Manufacturer's Suggested Retail Price (MSRP), also known as "sticker" price, is a recommended selling price that automakers give a new car that is above the invoice price paid by the dealer. It is a price that does not include any options that can be added to a particular car style. When shown as a range, the prices are starting MSRPs, without options, for multiple styles for that model.
This price range reflects the Kelley Blue Book Suggested Retail value for all trim levels, but not necessarily all available options.
The Kelley Blue Book Suggested Retail value represents the amount an auto dealer might ask for a specific vehicle; the actual sale price will vary. A vehicle's popularity, condition, warranty, color and local market conditions are factors involved in determining a final price. The retail value is not a trade-in or private party value.
The Suggested Retail value assumes that the vehicle has been fully reconditioned and has a clean title history. The Suggested Retail value also allows for advertising, sales commissions, insurance and other costs of doing business as a dealer. Most vehicles offered at this price have passed an inspection, and some may carry a warranty. Vehicle mileage is assumed to be normal or below normal.
Best Bets get above-average mpg, class-average or better reliability, class-average or better crash-test ratings, and our recommendation.
By Rick Popely
December 1, 1999
Vehicle Overview Volkswagen has been in and out of the minivan business in the United States the past several years, so its no surprise that the EuroVan is the slowest-selling model in this segment. VW sold just 3,395 vans in 1999 versus 293,100 for the market leader, the Dodge Grand Caravan.
The front-wheel-drive EuroVan is a niche vehicle in more ways than one. It comes as the GLS, a conventional seven-passenger minivan; the Multivan, which has dual rear-facing center seats and a rear bench seat that converts into a bed; and as the Camper, a limited-production model available through select dealers.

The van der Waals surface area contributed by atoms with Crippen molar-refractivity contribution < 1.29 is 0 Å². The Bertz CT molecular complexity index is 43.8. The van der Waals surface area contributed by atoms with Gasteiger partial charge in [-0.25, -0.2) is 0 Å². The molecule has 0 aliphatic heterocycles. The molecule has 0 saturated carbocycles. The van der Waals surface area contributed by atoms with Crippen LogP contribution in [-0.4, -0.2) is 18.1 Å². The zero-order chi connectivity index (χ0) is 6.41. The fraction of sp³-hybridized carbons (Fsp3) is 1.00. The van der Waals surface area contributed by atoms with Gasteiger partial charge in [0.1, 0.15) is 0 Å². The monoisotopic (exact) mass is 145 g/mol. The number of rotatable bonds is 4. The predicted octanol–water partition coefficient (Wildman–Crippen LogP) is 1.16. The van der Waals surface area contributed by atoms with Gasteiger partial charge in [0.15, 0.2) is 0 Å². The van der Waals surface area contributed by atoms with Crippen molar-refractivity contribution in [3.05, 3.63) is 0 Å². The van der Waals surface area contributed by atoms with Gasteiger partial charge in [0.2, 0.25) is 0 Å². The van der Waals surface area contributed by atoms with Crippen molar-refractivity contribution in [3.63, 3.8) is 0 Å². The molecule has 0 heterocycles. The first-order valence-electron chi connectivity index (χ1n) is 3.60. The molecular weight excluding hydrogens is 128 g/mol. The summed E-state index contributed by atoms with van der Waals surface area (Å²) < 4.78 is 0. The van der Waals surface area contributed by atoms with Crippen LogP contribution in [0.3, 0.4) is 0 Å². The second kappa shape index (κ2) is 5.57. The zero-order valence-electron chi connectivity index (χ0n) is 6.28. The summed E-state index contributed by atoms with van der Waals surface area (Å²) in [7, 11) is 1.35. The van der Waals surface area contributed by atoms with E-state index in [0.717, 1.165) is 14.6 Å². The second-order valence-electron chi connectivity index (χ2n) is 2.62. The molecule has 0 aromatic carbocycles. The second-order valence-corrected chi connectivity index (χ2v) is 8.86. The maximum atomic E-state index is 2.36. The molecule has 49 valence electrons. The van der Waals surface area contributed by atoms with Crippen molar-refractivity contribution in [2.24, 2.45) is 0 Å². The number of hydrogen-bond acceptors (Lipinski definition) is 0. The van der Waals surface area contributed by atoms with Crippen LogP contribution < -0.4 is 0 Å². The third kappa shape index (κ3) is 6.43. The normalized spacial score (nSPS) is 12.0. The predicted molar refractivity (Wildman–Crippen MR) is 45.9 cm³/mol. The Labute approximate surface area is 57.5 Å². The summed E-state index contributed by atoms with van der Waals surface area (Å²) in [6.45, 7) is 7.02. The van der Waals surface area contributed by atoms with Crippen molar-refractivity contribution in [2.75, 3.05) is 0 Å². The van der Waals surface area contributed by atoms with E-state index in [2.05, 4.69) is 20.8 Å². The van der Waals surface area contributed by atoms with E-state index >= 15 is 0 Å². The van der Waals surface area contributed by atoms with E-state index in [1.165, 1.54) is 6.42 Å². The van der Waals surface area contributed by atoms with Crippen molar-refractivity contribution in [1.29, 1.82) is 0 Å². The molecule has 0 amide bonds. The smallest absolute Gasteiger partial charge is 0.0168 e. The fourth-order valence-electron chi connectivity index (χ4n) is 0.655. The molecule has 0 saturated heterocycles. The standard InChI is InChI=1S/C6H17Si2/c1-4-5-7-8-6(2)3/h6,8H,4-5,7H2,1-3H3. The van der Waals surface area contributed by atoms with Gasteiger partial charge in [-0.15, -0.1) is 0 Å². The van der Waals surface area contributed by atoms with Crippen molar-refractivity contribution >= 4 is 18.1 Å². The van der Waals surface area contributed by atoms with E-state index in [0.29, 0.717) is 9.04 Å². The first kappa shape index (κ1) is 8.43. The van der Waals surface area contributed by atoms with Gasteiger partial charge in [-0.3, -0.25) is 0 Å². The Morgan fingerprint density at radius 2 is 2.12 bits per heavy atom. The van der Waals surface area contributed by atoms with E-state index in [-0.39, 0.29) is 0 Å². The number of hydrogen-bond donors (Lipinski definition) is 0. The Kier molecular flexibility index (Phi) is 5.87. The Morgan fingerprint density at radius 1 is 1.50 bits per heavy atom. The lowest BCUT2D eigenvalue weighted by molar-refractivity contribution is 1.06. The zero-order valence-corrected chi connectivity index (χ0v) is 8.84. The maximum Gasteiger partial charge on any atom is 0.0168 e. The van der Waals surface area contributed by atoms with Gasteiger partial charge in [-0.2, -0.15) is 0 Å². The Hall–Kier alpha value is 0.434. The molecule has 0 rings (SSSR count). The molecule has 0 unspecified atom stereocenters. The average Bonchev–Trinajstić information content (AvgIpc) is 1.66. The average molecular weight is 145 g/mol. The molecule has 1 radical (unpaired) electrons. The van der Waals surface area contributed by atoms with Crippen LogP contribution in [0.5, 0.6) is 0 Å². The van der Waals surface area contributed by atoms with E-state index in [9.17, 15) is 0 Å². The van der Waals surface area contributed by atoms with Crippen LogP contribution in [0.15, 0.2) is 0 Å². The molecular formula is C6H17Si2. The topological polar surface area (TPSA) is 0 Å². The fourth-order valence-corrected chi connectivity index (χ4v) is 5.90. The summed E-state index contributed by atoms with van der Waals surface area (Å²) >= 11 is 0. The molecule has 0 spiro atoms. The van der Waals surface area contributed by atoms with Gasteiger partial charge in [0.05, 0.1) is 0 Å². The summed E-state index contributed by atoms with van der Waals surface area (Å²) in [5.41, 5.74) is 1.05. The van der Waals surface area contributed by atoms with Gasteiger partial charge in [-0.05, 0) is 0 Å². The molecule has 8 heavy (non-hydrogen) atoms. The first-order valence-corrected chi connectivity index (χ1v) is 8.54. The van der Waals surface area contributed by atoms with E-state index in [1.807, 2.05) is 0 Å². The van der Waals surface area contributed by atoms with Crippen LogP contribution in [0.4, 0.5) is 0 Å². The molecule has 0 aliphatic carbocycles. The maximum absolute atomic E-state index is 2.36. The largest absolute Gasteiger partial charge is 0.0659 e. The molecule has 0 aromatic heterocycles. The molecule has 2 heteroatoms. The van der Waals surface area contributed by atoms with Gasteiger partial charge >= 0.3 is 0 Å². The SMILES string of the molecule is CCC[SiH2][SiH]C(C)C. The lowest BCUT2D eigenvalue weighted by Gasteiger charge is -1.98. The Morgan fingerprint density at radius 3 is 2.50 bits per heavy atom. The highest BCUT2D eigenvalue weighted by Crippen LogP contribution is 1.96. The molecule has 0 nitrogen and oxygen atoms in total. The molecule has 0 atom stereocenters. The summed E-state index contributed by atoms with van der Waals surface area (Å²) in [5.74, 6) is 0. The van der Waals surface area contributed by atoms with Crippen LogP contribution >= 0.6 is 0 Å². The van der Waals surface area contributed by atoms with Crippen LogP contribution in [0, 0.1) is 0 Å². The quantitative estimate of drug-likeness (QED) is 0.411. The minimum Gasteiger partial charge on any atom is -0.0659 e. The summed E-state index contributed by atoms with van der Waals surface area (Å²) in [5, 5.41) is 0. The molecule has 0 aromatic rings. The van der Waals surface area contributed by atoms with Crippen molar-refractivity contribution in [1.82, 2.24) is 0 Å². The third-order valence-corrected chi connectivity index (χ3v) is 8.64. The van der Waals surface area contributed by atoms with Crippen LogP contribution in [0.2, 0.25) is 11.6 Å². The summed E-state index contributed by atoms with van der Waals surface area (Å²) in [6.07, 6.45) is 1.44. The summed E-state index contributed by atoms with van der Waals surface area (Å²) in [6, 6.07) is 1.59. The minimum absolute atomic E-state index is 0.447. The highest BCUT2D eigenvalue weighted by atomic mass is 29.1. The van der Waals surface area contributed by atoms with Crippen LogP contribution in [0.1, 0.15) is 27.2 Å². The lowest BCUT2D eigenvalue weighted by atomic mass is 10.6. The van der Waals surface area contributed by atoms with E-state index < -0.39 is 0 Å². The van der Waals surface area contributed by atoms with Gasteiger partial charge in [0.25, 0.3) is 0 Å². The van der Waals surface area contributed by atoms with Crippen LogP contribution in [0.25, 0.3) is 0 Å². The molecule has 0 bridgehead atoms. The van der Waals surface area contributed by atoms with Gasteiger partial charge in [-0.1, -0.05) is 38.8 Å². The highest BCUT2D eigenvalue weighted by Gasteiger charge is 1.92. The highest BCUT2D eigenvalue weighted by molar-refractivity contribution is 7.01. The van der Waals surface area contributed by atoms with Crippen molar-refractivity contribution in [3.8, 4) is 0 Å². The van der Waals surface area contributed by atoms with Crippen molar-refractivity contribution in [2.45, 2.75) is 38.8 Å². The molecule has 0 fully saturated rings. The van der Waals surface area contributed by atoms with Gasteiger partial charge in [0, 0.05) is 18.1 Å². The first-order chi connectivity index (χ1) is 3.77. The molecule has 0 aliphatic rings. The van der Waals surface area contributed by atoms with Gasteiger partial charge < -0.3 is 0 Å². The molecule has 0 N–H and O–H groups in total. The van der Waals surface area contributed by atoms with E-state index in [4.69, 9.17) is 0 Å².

VW teams with Winnebago Industries on the Camper to offer a conversion package that includes a pop-up roof with a two-person bed, refrigerator, two-burner LP gas stove, two swiveling captains chairs and other amenities. Some of the Campers features are available on the Multivan in the Weekender option package, including the pop-up roof with bed, the refrigerator (mounted below one of the rear-facing seats) and window screens.
Exterior The GLS and Multivan are 188 inches long about the same as a short body Dodge Caravan and 76 inches tall, nearly 8 inches taller than the Caravan. Both come with a single sliding door on the passenger side that opens and closes manually.The Camper is 16 inches longer and nearly 4 inches taller and also comes with a single sliding rear door on the passenger side.
Interior GLS models have a typical minivan arrangement of seats for seven arrayed 2+2+3 front to rear, but the only way to remove the middle and rear benches is the old-fashioned way with wrenches. No quick-release latches are provided, though the rear bench folds for more cargo room.
The Multivan seats seven as well, and the three-place rear bench converts to a bed and is removable with quick-release latches. The two middle buckets in the Multivan also are removable but face the rear.
Volkswagen says there is at least 19 cubic feet of cargo space behind the rear bench, but the company does not list cargo volume with seats folded or removed. Needless to say, the spacious interior can hold more than any other minivan.
Under the Hood All models come with a 2.8-liter V-6 engine rated at 140 horsepower and a four-speed automatic transmission. For a van that weighs a minimum of 4,220 pounds, that is enough power for only leisurely acceleration.
Performance The EuroVan is certainly different, but except for the Weekender option package or Camper model, the differences dont have redeeming values. The EuroVan is roomy but also big, clumsy, slow, harder to climb in or out of than other minivans, and expensive.